That doyen of motor racing writers, Denis Jenkinson, was the “Continental correspondent” of the respected British magazine, the “Motor Sport”. He inspected 010I during the winter of 1949/50 and measured the wheelbase as 2420 mm and the front and rear track as 1255 and 1200 mm respectively. His Majesty’s Customs and Excise had meanwhile been exerting pressure on Dudley Folland to pay import duty on the Ferrari. To escape this tax and clear the carnet, John Wyer sent the car to Cataneo’s Garage in Paris with instructions that it should be returned to the factory at Modena and sold on his and Folland’s behalf....."



    Wyer later recounted, in his book, “The Certain Sound”, : “The memory of testing that little car and taking it up to 6,500 rpm on the straight but narrow road from the Ferrari factory at Maranello back towards Modena, with the population waving us on and the odd stray dog and hen getting in the way on a bright but very cold morning in January, will always remain with me.”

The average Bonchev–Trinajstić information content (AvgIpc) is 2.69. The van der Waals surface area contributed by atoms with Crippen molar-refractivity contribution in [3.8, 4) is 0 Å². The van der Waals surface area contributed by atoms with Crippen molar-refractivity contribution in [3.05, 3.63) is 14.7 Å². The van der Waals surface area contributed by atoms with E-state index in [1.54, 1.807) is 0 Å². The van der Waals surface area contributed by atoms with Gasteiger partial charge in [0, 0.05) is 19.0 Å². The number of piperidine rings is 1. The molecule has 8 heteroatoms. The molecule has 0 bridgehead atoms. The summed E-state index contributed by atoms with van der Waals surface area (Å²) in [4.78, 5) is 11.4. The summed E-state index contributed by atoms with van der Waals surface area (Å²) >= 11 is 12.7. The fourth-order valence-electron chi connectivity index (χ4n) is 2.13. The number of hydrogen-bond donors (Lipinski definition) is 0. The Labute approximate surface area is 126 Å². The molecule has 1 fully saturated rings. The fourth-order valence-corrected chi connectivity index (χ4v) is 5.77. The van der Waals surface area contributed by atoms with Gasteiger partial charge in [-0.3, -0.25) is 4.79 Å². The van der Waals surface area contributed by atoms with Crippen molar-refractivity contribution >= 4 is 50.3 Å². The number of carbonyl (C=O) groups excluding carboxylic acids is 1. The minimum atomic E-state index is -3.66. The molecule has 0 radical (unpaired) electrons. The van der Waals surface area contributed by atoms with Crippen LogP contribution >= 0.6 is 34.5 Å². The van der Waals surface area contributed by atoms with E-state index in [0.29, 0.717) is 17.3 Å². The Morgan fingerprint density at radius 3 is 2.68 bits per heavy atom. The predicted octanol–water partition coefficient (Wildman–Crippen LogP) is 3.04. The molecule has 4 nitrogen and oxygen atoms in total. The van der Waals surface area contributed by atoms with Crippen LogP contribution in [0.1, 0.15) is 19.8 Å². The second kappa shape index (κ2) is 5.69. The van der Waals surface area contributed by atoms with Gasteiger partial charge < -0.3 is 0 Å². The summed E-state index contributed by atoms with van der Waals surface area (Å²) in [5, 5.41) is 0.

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  2. Michael Muller

    Michael Muller Formula Junior
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    #2 Michael Muller, Aug 31, 2009
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    No. It was as red as a Ferrari could be!
    Brought to the UK somehwat illegal on basis "carnet" (temporary import), and therefore later had to be brought back to Italy in order to release the carnet deposit.
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  3. mcwidow70

    mcwidow70 Karting

    May 8, 2009
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    Are you sure about the colour?
    I found on several articles stating that the car was green painted by John Wyer before to deliver it to Folland.
    I have several B&W pics where the red dragons stand out clearly on the nose sides, so it means the two coulour (body and dragon) are quite different. Do you know if a colour pic exist?